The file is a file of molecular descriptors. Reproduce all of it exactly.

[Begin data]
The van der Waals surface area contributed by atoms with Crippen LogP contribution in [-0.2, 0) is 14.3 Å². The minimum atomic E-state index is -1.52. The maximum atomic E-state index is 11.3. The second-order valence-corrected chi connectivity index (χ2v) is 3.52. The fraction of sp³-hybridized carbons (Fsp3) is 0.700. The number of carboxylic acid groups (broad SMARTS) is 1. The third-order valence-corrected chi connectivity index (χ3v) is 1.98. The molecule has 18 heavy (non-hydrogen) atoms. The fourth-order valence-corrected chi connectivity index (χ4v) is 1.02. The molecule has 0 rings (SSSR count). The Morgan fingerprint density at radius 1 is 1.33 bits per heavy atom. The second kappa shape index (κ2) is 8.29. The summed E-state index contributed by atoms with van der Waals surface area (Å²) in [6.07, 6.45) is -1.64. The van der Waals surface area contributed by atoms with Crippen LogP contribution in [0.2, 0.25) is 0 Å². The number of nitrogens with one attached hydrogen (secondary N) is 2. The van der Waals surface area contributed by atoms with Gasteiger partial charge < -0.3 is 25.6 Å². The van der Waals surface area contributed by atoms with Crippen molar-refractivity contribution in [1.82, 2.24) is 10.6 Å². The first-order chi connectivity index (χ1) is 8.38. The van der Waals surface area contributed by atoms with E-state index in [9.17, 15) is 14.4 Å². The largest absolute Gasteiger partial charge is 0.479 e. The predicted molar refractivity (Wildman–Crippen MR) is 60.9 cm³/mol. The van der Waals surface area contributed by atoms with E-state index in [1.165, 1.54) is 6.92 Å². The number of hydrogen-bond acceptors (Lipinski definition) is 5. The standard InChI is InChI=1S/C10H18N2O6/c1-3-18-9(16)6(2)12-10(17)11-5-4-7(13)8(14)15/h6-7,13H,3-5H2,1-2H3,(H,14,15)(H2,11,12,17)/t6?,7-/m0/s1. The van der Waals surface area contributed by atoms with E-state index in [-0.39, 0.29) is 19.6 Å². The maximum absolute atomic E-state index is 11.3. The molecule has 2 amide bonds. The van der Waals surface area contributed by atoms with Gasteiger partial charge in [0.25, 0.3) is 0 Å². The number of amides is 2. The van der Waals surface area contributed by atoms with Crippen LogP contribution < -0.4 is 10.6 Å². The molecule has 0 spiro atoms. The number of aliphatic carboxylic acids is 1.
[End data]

The van der Waals surface area contributed by atoms with Crippen LogP contribution in [-0.2, 0) is 14.3 Å². The minimum atomic E-state index is -1.52. The maximum atomic E-state index is 11.3. The second-order valence-corrected chi connectivity index (χ2v) is 3.52. The fraction of sp³-hybridized carbons (Fsp3) is 0.700. The number of carboxylic acid groups (broad SMARTS) is 1. The third-order valence-corrected chi connectivity index (χ3v) is 1.98. The molecule has 18 heavy (non-hydrogen) atoms. The fourth-order valence-corrected chi connectivity index (χ4v) is 1.02. The molecule has 0 rings (SSSR count). The Morgan fingerprint density at radius 1 is 1.33 bits per heavy atom. The second kappa shape index (κ2) is 8.29. The summed E-state index contributed by atoms with van der Waals surface area (Å²) in [6.07, 6.45) is -1.64. The van der Waals surface area contributed by atoms with Crippen LogP contribution in [0.2, 0.25) is 0 Å². The number of nitrogens with one attached hydrogen (secondary N) is 2. The van der Waals surface area contributed by atoms with Gasteiger partial charge < -0.3 is 25.6 Å². The van der Waals surface area contributed by atoms with Crippen molar-refractivity contribution in [1.82, 2.24) is 10.6 Å². The first-order chi connectivity index (χ1) is 8.38. The van der Waals surface area contributed by atoms with E-state index in [9.17, 15) is 14.4 Å². The largest absolute Gasteiger partial charge is 0.479 e. The predicted molar refractivity (Wildman–Crippen MR) is 60.9 cm³/mol. The van der Waals surface area contributed by atoms with E-state index in [1.165, 1.54) is 6.92 Å². The number of hydrogen-bond acceptors (Lipinski definition) is 5. The standard InChI is InChI=1S/C10H18N2O6/c1-3-18-9(16)6(2)12-10(17)11-5-4-7(13)8(14)15/h6-7,13H,3-5H2,1-2H3,(H,14,15)(H2,11,12,17)/t6?,7-/m0/s1. The van der Waals surface area contributed by atoms with E-state index in [-0.39, 0.29) is 19.6 Å². The maximum absolute atomic E-state index is 11.3. The molecule has 2 amide bonds. The van der Waals surface area contributed by atoms with Gasteiger partial charge in [0.25, 0.3) is 0 Å². The number of amides is 2. The van der Waals surface area contributed by atoms with Crippen LogP contribution < -0.4 is 10.6 Å². The molecule has 0 spiro atoms. The number of aliphatic carboxylic acids is 1.